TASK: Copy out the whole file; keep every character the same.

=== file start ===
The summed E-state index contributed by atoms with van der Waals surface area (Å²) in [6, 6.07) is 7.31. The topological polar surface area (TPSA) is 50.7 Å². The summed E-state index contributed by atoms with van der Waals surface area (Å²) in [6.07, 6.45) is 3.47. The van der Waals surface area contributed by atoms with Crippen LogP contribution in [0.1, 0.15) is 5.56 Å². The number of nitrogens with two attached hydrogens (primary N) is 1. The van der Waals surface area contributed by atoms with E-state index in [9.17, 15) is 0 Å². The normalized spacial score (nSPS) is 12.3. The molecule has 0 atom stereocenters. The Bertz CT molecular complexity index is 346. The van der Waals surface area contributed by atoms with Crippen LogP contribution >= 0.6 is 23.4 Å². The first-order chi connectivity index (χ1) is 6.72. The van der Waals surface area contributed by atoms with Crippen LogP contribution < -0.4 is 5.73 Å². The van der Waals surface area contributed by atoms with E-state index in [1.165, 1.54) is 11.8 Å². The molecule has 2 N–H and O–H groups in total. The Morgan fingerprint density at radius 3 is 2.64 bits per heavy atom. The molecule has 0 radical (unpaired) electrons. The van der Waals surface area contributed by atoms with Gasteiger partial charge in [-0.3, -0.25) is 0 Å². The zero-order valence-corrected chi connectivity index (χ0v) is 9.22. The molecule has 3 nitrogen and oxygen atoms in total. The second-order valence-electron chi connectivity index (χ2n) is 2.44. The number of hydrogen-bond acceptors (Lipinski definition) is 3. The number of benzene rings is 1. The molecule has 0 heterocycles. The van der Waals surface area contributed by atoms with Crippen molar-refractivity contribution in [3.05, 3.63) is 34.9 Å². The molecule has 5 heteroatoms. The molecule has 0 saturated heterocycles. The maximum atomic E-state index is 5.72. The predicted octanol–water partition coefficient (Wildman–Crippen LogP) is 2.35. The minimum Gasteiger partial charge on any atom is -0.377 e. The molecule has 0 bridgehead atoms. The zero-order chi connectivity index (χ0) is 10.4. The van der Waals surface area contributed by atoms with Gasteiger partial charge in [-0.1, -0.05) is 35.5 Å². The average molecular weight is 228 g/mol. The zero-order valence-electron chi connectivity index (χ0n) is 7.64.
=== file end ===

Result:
The summed E-state index contributed by atoms with van der Waals surface area (Å²) in [6, 6.07) is 7.31. The topological polar surface area (TPSA) is 50.7 Å². The summed E-state index contributed by atoms with van der Waals surface area (Å²) in [6.07, 6.45) is 3.47. The van der Waals surface area contributed by atoms with Crippen LogP contribution in [0.1, 0.15) is 5.56 Å². The number of nitrogens with two attached hydrogens (primary N) is 1. The van der Waals surface area contributed by atoms with E-state index in [9.17, 15) is 0 Å². The normalized spacial score (nSPS) is 12.3. The molecule has 0 atom stereocenters. The Bertz CT molecular complexity index is 346. The van der Waals surface area contributed by atoms with Crippen LogP contribution >= 0.6 is 23.4 Å². The first-order chi connectivity index (χ1) is 6.72. The van der Waals surface area contributed by atoms with Crippen LogP contribution < -0.4 is 5.73 Å². The van der Waals surface area contributed by atoms with E-state index in [1.165, 1.54) is 11.8 Å². The molecule has 2 N–H and O–H groups in total. The Morgan fingerprint density at radius 3 is 2.64 bits per heavy atom. The molecule has 0 radical (unpaired) electrons. The van der Waals surface area contributed by atoms with Gasteiger partial charge in [-0.3, -0.25) is 0 Å². The zero-order valence-corrected chi connectivity index (χ0v) is 9.22. The molecule has 3 nitrogen and oxygen atoms in total. The second-order valence-electron chi connectivity index (χ2n) is 2.44. The number of hydrogen-bond acceptors (Lipinski definition) is 3. The number of benzene rings is 1. The molecule has 0 heterocycles. The van der Waals surface area contributed by atoms with Crippen molar-refractivity contribution in [3.05, 3.63) is 34.9 Å². The molecule has 5 heteroatoms. The molecule has 0 saturated heterocycles. The maximum atomic E-state index is 5.72. The predicted octanol–water partition coefficient (Wildman–Crippen LogP) is 2.35. The minimum Gasteiger partial charge on any atom is -0.377 e. The molecule has 0 bridgehead atoms. The zero-order chi connectivity index (χ0) is 10.4. The van der Waals surface area contributed by atoms with Gasteiger partial charge in [-0.1, -0.05) is 35.5 Å². The average molecular weight is 228 g/mol. The zero-order valence-electron chi connectivity index (χ0n) is 7.64.